How to Protect your Garden from Pests and Diseases
December 30, 2015 | HOW TO GUIDES
It is an unfortunate fact that no garden is completely free of pests and diseases. There are however many preventative steps that you can take to help protect your plants as much as possible. These are natural and nontoxic ways to keep deadly diseases and problematic pests at bay!
Pick resistant varieties
It is worthwhile investing time before you plan you garden to learn about plant varieties that are described as disease resistant. Take to the Internet for more information or talk to reliable garden center and nursery staff about what varieties are available to you.
You can also carefully choose plants that will reduce the amount of pests in your garden by attracting their predators. For example, plants such as sunflowers and marigolds attract robber flies that will in turn attack grasshoppers, which are renowned for causing trouble for gardeners. Furthermore, ladybirds consume aphids, mites, scale, and whiteflies. You can attract ladybirds to your garden by planting members of the daisy family.
If your lawn has brown patches and you are able to grab sections of soil and easily lift it out, then sadly grubs are most likely at work underneath the soil. These can easily be disposed of by randomly digging a few holes in your lawn and looking out for fat white worms that curl up in the shape of a C.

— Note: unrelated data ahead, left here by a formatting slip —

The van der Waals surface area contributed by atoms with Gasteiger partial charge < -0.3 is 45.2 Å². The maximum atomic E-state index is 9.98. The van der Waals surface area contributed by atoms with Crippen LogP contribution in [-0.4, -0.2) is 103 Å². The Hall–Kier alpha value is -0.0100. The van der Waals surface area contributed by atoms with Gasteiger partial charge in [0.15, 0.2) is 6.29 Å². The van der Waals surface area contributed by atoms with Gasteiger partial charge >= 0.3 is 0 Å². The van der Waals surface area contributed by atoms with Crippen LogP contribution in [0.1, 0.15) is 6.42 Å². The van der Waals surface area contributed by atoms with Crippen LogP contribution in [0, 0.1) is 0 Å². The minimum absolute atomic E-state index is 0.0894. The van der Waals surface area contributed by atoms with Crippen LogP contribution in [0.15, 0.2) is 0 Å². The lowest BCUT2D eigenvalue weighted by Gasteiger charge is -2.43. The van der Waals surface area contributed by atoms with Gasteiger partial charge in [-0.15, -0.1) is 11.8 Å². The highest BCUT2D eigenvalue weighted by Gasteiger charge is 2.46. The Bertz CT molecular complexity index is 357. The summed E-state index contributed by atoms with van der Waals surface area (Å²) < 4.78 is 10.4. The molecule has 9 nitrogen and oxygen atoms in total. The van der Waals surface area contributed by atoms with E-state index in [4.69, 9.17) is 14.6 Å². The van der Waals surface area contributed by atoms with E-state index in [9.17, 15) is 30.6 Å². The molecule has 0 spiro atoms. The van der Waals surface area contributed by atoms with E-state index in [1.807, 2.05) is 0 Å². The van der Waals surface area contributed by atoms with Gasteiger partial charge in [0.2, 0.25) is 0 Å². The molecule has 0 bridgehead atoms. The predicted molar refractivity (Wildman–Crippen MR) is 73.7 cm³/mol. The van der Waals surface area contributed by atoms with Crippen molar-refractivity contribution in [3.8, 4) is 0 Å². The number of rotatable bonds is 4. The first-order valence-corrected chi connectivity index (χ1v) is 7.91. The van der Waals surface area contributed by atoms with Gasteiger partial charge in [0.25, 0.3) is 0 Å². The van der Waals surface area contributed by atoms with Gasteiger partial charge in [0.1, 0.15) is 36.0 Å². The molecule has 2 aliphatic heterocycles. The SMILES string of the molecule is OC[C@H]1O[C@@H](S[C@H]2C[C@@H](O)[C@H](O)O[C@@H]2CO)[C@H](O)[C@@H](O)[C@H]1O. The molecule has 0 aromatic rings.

There are a variety of ways you can block predator’s access to your garden. Berries and tree fruit can be protected from birds by using lightweight netting. If you only need to protect just one plant or a row then we recommend using a cloche, which is a temporary cover that can be sized and shaped to fit a particular situation. Row covers can be used to provide protection for vegetables crops from insects, birds, caterpillars and even squirrels. Fences of any size can be used to deter pests. Individual collars of fencing should be used to protect tender and young plants because many are only susceptible to being attacked then.
Give plants space
If you want to avoid fungal infections then refrain from spacing plants closer than recommended. Tightly spaced plants don’t dry as quickly after rain, which gives the fungus a greater opportunity to develop and spread, as fungal infections need moisture to thrive.
A little extra maintenance can help to increase your gardens chance of avoiding diseases and pests. Any diseased or dead plant material should be removed from your garden and disposed of immediately. Remove dead leaves, fallen fruit and any other debris that could be a potential home for pests. Don’t add these plants your compost or you could encourage reinfection.